Petty Perps Work Toward
Equality of the Sexes
If we won’t have fully achieved equality of the sexes until there are as many female as male perps, then, if a couple of recent incidents are any indication, we finally seem to be headed in the right direction.
On Oct. 24, at 6:40 p.m., two young ladies escorted by 10 young men visited the Padded Wagon, a moving-supply store at 1569 Second Avenue. Some of the crew distracted two store employees, asking, “How much is the duct tape?” while others helped themselves to the staff’s loosely guarded wallets and credit cards.
When their mischief was complete, the suspects fled on foot westbound on East 81st Street with the stolen wallets, credit cards and $100 in cash. The employees pursued them, but one of the hapless victims was pushed by one of the male bandits and then-perhaps to demonstrate that anything a man can do, a woman can do better-was whacked by one of the female crooks with her umbrella. Despite their efforts, the store workers failed to rescue their property.
In another incident, which occurred approximately half an hour later at Bordan Exclusive, a deli at 1615 Second Avenue, four girls and three boys visited the establishment and conducted a raid on the store’s racks. One attempts to resist the temptation to attribute certain thefts to the boys and others to the girls. However, at the risk of being branded a sexist, some of the goodies would seem to beckon more boldly to boys than girls, and vice versa.
For instance, several boxes of Macanudo cigars (25 to a box), valued at $150, were taken. The thieves, further refusing to heed the Surgeon General’s warning, also absconded with $100 worth of Phillies blunt cigars. Among the items that might leap off the shelves in a young lady’s direction were $12 worth of Dentyne Ice gum and four diet 7-Ups.
And then there were those impulse items that might fall into the unisex category. These included 10 hot smoked-beef snacks worth $8, six flash cameras valued at $60, and 15 packs of AA batteries worth $45.
When their work was done, the group fled ensemble southbound on Second Avenue. A police canvass was conducted, with negative results.
Approximately 75 demonstrators representing Local 32BJ, a union trying to organize the maintenance staff at the Chapin School (which, in their opinion, isn’t moving fast enough to embrace them), picketed the tony Upper East Side private school starting
at 2 p.m. on Oct. 22.
The police responded to the scene, erected barriers at the corner of East End Avenue and 84th Street, and placed the demonstrators behind the enclosure to prevent them from impeding the after-school pick-up of children.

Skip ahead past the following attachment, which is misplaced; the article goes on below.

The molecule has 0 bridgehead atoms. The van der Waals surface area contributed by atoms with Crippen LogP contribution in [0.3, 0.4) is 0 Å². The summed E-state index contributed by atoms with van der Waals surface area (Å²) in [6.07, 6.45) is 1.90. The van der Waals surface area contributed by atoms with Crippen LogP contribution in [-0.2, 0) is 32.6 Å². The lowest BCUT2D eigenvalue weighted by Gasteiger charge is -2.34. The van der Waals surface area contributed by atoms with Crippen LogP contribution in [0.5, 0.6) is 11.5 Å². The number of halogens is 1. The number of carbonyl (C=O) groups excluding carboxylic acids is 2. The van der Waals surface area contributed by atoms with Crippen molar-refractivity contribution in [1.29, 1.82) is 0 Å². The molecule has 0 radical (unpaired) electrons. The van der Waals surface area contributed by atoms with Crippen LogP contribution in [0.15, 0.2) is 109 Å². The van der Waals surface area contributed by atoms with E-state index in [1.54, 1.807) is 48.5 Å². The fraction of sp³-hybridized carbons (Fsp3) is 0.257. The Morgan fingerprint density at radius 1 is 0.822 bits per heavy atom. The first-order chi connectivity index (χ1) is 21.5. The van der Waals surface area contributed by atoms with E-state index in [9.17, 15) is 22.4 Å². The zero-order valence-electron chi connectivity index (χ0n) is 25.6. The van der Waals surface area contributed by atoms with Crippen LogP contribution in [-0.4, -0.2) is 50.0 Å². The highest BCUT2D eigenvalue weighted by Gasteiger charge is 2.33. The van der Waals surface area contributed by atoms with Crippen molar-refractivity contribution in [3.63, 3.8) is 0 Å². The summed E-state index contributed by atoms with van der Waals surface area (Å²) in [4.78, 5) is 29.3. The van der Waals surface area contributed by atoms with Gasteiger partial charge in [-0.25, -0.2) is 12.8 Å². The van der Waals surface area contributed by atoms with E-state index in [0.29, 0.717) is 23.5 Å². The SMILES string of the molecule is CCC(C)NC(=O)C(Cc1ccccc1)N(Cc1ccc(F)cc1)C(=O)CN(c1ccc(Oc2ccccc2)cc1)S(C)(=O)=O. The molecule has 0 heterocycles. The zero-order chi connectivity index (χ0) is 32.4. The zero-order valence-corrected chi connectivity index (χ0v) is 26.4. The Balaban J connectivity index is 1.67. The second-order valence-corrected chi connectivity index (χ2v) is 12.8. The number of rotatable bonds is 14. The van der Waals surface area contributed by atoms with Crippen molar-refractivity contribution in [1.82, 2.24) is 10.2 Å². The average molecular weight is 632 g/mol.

The police reported that there were no incidents, with the exception of a minor contretemps instigated by the mother of a 12th grader who lives in the vicinity of Chapin. Apparently, the mom didn’t appreciate that the union had leafleted her home.
“A local resident was concerned about the safety of her daughter,” explained a police official, referring to the Chapin mom. “During the course of the demo she approached [the demonstrators] and said, ‘You’re not going to intimidate us !'”
She also expressed her displeasure to the cops. “I don’t want them there,” she reportedly told the police, referring to the picketers. “Unfortunately, it’s the United States,” observed the police official. “She wanted us to tell them to go home. She said, ‘There’s kids in the school. The demonstrators shouldn’t be there.'”
The demonstration ended at 4:30 p.m. without injuries or further incident.
If you’re the proud owner of a Lincoln Town Car, you may not want to park it on the street, at least for the moment. On Oct. 24, a 77-year-old gentleman reported to the 19th Precinct that he’d parked his car in front of 4 East 82nd Street.
When he returned to the vehicle-a black 2001 Lincoln Town Car Cartier Edition (whose posh accouterments may have included monogrammed floor mats and a gold dashboard clock)-the following morning, it was still there, but its headlights weren’t. Both headlights, valued at $600, had been removed from the vehicle.
Diplomats don’t enjoy immunity from such crimes, either. A U.N. representative from the Mongolian People’s Republic reported that his 2002 blue Lincoln Town Car was recently parked in front of his nation’s mission, at 6 East 77th Street, when unknown perps absconded with his headlights. The victim told the police he hadn’t noticed anyone suspicious in the area.
If your heart is set on a knockoff Hermès, Coach, Louis Vuitton or Prada handbag, you’ll have to do your shopping somewhere besides East 60th Street, out in front of Serendipity, the ice-cream shop whose weekend crowds-until Oct. 27, at least-doubled as a client base for a mini-kasbah of street merchants.
It was at noon on that benighted day that police swooped down on the illegal vendors from several directions. “The operation involved one sergeant and five cops,” explained Captain James Murtagh, the 19th Precinct’s executive officer. “Normally, [the vendors] run. But the officers came at them from all sides and apprehended all five,” the captain added.
The police confiscated 370 handbags, which retail for approximately $25 a bag, according to Capt. Murtagh, and charged all five street hawkers with unlicensed general vending.
Ralph Gardner Jr. may be reached at firstname.lastname@example.org.